A little over a year ago, I posted a sort of how-to for being married to a philosopher. It prompted Mark Bernstein to send along this incredibly funny letter to the editor from vol 62. of the APA Proceedings, written by his (then) wife Nancy Daley. He had this to say about the letter, " I'm biased, but I think it's the best letter ever published by the APA Proceedings."
You should read the full letter at JSTOR. But, here are a few choice excerpts:
I was in my late twenties, just finishing a Bachelor’s degree in English, when the prospect of marrying a philosopher first materialized. I recall with vivid clarity that autumn afternoon in my poetry professor’s dormered office when I announced I had finally decided to marry Mark. Without even lifting his gaze from his cluttered desk, Mr. Conner announced. "Well. You’ll never win an argument.”
This. Oh, for the love of all that's holy, this.
And lest you think philosophy is the only topic open to interminable discussion, I will mention only in passing a certain night I spent on a sofa in Princeton listening to Mark and his friend, Stewart [Stew Cohen], analyzing the apparently unforgivable syntax of a passage in the Toyota Owner’s Manual on the topic of downshifting.
I know some philosophers find telling laypeople that they are philosophers or explaining what philosophy is tiring. On the other hand, some philosophers give a veritable conference paper to the simple question, “What do you do?”
I'm very happy to report that the always popular and insightful Darlene Deas and Christopher Pynes will be returning as guest bloggers this week, starting on Wednesday, October 12 and continuing for about a week. I will have a few posts too, but they will be the main attraction!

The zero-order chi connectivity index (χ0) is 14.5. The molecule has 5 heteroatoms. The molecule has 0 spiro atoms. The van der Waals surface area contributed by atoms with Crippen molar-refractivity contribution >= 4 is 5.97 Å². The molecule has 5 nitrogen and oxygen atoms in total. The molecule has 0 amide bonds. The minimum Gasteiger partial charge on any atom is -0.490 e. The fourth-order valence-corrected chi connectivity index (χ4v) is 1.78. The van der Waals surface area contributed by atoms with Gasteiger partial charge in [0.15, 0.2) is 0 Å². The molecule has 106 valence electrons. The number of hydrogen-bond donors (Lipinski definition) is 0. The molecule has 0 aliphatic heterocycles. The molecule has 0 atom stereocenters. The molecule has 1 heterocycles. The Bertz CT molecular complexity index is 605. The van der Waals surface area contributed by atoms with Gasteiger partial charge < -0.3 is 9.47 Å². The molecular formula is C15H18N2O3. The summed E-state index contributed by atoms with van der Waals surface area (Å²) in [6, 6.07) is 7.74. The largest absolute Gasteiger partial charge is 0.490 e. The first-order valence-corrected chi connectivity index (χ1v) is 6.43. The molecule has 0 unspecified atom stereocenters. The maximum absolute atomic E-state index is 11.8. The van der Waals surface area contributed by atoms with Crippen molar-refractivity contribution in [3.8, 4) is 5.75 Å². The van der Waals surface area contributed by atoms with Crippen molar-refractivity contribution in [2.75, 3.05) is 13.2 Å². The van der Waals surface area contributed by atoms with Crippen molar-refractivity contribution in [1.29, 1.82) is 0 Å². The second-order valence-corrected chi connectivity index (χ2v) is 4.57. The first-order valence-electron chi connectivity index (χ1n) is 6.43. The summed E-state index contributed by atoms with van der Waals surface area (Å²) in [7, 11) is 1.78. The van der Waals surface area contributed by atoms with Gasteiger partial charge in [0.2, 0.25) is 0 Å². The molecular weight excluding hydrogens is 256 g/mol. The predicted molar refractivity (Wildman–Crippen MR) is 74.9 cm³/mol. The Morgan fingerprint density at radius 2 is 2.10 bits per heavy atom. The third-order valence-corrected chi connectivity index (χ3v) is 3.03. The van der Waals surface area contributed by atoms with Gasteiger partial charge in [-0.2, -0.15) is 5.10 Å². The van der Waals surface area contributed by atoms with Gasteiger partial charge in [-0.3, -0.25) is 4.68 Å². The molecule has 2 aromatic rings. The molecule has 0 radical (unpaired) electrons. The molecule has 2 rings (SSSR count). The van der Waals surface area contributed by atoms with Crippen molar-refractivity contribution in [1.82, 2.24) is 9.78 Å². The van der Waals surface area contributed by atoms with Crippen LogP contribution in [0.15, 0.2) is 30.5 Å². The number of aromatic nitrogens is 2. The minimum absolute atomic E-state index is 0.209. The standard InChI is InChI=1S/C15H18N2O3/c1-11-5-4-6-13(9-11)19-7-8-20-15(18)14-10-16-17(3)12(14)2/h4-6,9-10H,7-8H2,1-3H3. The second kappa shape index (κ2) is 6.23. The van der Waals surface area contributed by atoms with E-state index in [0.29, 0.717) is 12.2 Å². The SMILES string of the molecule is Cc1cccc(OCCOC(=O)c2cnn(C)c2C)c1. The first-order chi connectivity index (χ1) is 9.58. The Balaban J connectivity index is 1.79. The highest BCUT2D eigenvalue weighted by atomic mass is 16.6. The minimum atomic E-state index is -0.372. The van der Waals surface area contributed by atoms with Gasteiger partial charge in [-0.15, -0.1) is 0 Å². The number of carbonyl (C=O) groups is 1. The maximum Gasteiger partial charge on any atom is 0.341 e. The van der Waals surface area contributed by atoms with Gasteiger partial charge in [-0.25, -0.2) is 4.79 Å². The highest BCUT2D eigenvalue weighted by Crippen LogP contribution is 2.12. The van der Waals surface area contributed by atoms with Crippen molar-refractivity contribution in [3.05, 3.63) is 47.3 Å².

But, rather than having that discussion all over again, I'd like to share a 1.5 minute video I created that promotes philosophy to girls and young women.
One thing to keep in mind with these promo videos is that they're not designed to teach philosophy, so it's a good idea to make the content a bit more user-friendly. If you want to give it a try on your own, here are two quick tips:(1) shorter is almost always better and (2) stick with a limited color and style palette. Also, consider tossing around ideas with a non-philosopher and have them review your videos--a lay person's perspective will more closely match that of your intended audience.
As with the two videos I posted earlier this week:
This video is shared under the creative commons copyright. Please feel free to use or modify it, but if you do so, please make it available to others.
The video was created with VideoScribe. If you have the software, you can download the raw file (file extension scribe) here.
As I mentioned in the last post, I'm willing to donate my time to help anyone interested in creating some cool 30-second promos. You can reach out to me directly at the following email address: mycoffeepotproductions at gmail dot com. If you don't want to email me, but you have some ideas to share, use the comments!
As the spouse of a philosopher, I often find myself acting as a sort of ambassador for you lot. People don’t know what you do, what it is, or why it’s important.
And, while it’s fantastic that a group of cool kids write pieces for the NYT, those people I mentioned above—the ones who don’t know about you or your discipline-- are most likely not reading the NYT.
I don’t know how to solve that problem, but last fall when I was guest blogging here, I had some ideas for easy-to-digest promotional philosophy videos that I kept meaning to create and share. Brian's recent invitation to blog here again provided the right motivation to finally complete that little pet project.